The Rebel Humanist

Aldo van Eyck (1918 - 1999)

Alexander Tzonis  Liane Lefaivre 
30/04/2018


Son of a Dutch father and a Dutch-Jewish mother, Van Eyck spent his early years in England, and during World War II he studied in Switzerland, at the ETH of Zurich, away from the Nazi-occupied Netherlands. He received his diploma in 1945, the year the war ended and the year of the beginning of the vast campaign of building for the ‘great number’ of people left homeless by both the war and the political neglect that was a feature of the 1930s.

The drive to reconstruct and construct was massive. However, by the mid-1950s, enthusiasm had much waned and there were signs of discontent, given that progress was now measured by counting ‘objective facts’ like number, volume, and size of new buildings.

Fresh out of university, Van Eyck joined the growing protest in search of less oppressive environments. His opinions emerged out of the exceedingly stimulating environment of Zurich at that time, a city that had been neutral during the war, and thus had becme a multilayered hub of exiled or self-exiled intellectuals, scientists, avant-garde artists, and of course spies.

Having himself changed country several times, Van Eyck thrived in this rich complex cosmopolitan setting, where he encountered people of very diverse origins and identities. Thus, in developing his own individual way of thinking, he sought to ‘reconcile’ diverse points of view in solutions that avoided any kind of reductive dogma. A major driving force in this search were the writings of Martin Buber, an Austrian-born Jewish philosopher he had discovered during his student years in Zurich. Buber was preoccupied with the increasing ‘dehumanizing’ effect of objects, the so-called ‘It,’ which he considered capable of destroying human relations, associated with the expression ‘I-Thou.’ Such dehumanization caused the loss of the ‘between’ (das Zwischen), ‘where I and you meet,’ making possible ‘interhuman’ dialogue (das Zwischenmenschliche) and the reconciliation of differences.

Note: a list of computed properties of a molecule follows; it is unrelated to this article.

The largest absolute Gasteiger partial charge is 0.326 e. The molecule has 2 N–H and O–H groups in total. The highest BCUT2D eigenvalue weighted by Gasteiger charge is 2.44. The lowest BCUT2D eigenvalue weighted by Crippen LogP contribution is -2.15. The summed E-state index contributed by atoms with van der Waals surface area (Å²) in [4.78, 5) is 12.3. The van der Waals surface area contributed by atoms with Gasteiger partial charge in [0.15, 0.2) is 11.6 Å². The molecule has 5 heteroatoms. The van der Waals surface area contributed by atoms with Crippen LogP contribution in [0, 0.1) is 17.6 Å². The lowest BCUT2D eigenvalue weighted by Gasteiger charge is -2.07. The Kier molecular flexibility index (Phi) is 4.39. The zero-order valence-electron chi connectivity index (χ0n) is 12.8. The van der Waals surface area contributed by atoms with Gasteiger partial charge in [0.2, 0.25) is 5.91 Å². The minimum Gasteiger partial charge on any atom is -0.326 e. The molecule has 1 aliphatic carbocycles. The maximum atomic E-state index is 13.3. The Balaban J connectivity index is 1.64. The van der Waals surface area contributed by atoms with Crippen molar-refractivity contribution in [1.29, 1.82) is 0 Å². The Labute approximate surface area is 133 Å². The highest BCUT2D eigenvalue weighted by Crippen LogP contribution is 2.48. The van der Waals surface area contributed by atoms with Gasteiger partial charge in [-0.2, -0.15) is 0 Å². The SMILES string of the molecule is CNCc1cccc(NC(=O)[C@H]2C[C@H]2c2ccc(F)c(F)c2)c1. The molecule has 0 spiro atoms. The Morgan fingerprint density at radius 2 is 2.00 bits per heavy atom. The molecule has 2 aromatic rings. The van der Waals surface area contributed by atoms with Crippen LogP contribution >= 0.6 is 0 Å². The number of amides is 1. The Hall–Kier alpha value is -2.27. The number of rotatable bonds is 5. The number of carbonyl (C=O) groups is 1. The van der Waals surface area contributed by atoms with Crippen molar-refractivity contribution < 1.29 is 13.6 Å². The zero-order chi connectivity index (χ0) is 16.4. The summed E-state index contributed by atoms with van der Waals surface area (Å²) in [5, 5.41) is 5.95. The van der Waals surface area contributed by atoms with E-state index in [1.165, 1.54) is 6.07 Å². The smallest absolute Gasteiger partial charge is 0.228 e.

Dialogue and reconciliation became Aldo van Eyck’s overriding objective in all aspects of his intellectual life. As a student at the ETH, he chose to follow the classicist professor Alphonse Laverrière. At the same time, he joined the circle of Carola Giedion-Welcker, the wife of the historian Sigfried Giedion, who introduced him into the world of modern art and modern artists; in fact, in the period between 1944 and 1947, with his own savings, he purchased Picasso’s Glass of Absinthe and Dream and Lie of Franco, along with an Arp, a Tanguy, and a Mondrian. He applied the same approach of dialogue and reconciliation in his professional career when he returned to the Netherlands in 1946, employed at first by the Office for Public Works in Amsterdam, under the direction of one of the most prominent proponents of modern architecture and a CIAM leader before the war, Cornelis van Eesteren.

‘Homo ludens’

From his Amsterdam post, Van Eesteren had undertaken the colossal task of reconstructing the country. True to the vision he had espoused before the war, he applied a top-down ‘total’ planned approach to house ‘the greater number’ most efficiently. Yet he encouraged Van Eyck to follow through his critical ideas about giving more flexible, ground-up, spontaneous, immediate answers to the pressing needs of the moment. One of these answers had to do with children, whom he saw as neglected, when not suppressed and oppressed. Furthermore, he understood ‘childhood’ as having a special approach to society and life in general, in the sense that children, as champions of curiosity, chaos, and dreams, and of resistance to fake rules, were a source of endless creativity.

Van Eyck’s answer was the ‘playgrounds’ or ‘left-over places’ series located in voids generated by postwar urban planning; voids which, in words written by John Volker in 1954, were “formless islands left over by the road engineer and the demolition contractor,” but which Van Eyck saw as opportunities. Like the neorealist writers, filmmakers, and photographers of the ‘reconstruction’ period, Van Eyck, rather than pursuing the ‘illusion of immanence’ and abstract formulas, to quote